This skill of presurised pitching was tested to the max throughout our trip to India last week as part of Web Mission and no doubt is being used by all of the compnaies that have travelled to India with David Cameron. It's even harder to do when you're pitching to people from another culture who use a different language. We asked eight of the companies who travelled to India last week to give us their number one tip for delivering a knockout four-minute pitch.
"Always pitch to your audience - change your pitch depending on who you are pitching too. Find one or two people at the front and back of the audience and pitch to them. Practice so you know it better than the back of your hand - then you will be able to busk if it goes wrong. Also, passion, passion, passion - it's what people really back.
Ben Barton, Zondle- A games based learning web and mobile
platform that enables teachers, parents and students to create,
play and share games to support teaching and learning.
"I think the answer is loads of practice - to get the right content into the time and to not go over. There's probably no shortcut and it's necessary to try different versions with different groups and seeing how people react.
Bruce Hellman, uMOTIF - A digital health company with a b2b2c software platform to improve patient adherence to medication regimes and health programmes.
"Listen to as many sources, especially those familiar with your product/market, as you can."
Grant Grafton, Sub 10 Systems - Sub10 Systems is a wireless telecommunications company developing Liberator wireless Ethernet bridges, operating at mmW in the 60GHz, 70GHz and 80GHz areas of spectrum.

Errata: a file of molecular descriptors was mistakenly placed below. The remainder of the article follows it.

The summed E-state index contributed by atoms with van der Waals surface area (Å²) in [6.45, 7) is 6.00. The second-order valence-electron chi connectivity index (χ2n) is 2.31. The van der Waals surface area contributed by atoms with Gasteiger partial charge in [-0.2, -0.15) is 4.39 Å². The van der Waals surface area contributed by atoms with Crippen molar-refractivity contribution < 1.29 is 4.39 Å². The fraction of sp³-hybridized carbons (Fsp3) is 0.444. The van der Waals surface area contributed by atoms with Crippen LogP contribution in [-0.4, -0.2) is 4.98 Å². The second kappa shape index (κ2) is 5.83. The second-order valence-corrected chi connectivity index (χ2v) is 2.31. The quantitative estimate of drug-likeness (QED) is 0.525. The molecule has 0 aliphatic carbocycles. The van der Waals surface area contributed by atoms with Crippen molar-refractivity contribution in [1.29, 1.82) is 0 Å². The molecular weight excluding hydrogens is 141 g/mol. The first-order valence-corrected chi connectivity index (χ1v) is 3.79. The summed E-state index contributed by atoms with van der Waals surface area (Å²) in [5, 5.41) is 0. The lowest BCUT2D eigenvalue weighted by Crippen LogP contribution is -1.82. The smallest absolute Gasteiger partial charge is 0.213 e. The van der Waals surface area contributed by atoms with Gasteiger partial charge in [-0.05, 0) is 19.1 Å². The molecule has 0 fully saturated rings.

"My contribution, for what it's worth is, if you have got just
four minutes, you need your audience to listen to what you are
saying rather than be too distracted by words on screen. I find it
helpful to use pictures or stock images that reinforce the
underlying message you want to get across. If you can reduce your
presentation to six content slides, as I have... It's still two too
Martin Brassell, Inngot . Inngot provides online tools that enable organisations to identify, value and market their intellectual property (IP) - both registered rights and all the other 'intangible assets' they own.
"Stand still and move your hands instead of your legs. Focus on 4 people your are talking to across the audience and constantly address each one - makes the whole audience feel you are reaching out to them all."
Mark Rock, Audioboo. "Audioboo enables anyone with an internet connection or smartphone to capture high quality audio, add a photo, title and location, and share it with family, friends or the rest of the world."
"No stock images, use only a few slides and a small amount of text."
Aromal Jayarai Shikky,KLOUDPad - a rapidly deployable and sustainable 'low cost wireless telecom network' for mobile carriers.
"Start well with a good opening and make sure you establish your own aswell as your company's credibility. You should hit the essence of the proposition early on and finish specifically with what you're after from the visit."
John Wakeman, OmPrompt. OmPrompt is an outsourced service (SaaS) providing customer automation across the order-to-cash process.
"I am a great believer in business by story telling, so with as few slides as possible you have to project your journey as a story. Where have you come from? Where are you going? And what are you doing to make sure you get there."
Sean Redman, Coveritas. Coveritas' software tool suite helps developers find difficult to detect bugs and reduces the risk, time and cost of designing electronic system products.